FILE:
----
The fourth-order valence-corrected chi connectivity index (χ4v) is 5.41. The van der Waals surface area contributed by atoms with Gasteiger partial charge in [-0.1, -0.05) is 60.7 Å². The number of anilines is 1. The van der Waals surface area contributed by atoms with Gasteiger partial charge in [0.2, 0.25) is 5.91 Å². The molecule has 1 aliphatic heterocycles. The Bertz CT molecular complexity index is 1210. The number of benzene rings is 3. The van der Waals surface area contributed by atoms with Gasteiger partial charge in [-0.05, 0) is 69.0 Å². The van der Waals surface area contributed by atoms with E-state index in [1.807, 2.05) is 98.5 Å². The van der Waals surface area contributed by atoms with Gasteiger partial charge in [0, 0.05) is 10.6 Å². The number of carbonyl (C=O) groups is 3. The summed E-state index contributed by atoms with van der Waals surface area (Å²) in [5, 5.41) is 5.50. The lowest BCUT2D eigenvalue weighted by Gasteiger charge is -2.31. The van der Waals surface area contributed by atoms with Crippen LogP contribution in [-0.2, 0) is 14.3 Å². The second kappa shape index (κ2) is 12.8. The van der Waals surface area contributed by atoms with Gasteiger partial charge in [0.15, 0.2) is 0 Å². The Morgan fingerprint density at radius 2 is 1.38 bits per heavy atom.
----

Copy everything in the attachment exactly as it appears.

The fourth-order valence-corrected chi connectivity index (χ4v) is 5.41. The van der Waals surface area contributed by atoms with Gasteiger partial charge in [-0.1, -0.05) is 60.7 Å². The number of anilines is 1. The van der Waals surface area contributed by atoms with Gasteiger partial charge in [0.2, 0.25) is 5.91 Å². The molecule has 1 aliphatic heterocycles. The Bertz CT molecular complexity index is 1210. The number of benzene rings is 3. The van der Waals surface area contributed by atoms with Gasteiger partial charge in [-0.05, 0) is 69.0 Å². The van der Waals surface area contributed by atoms with E-state index in [1.807, 2.05) is 98.5 Å². The van der Waals surface area contributed by atoms with Gasteiger partial charge in [0, 0.05) is 10.6 Å². The number of carbonyl (C=O) groups is 3. The summed E-state index contributed by atoms with van der Waals surface area (Å²) in [5, 5.41) is 5.50. The lowest BCUT2D eigenvalue weighted by Gasteiger charge is -2.31. The van der Waals surface area contributed by atoms with Crippen LogP contribution in [-0.2, 0) is 14.3 Å². The second kappa shape index (κ2) is 12.8. The van der Waals surface area contributed by atoms with Gasteiger partial charge in [0.15, 0.2) is 0 Å². The Morgan fingerprint density at radius 2 is 1.38 bits per heavy atom.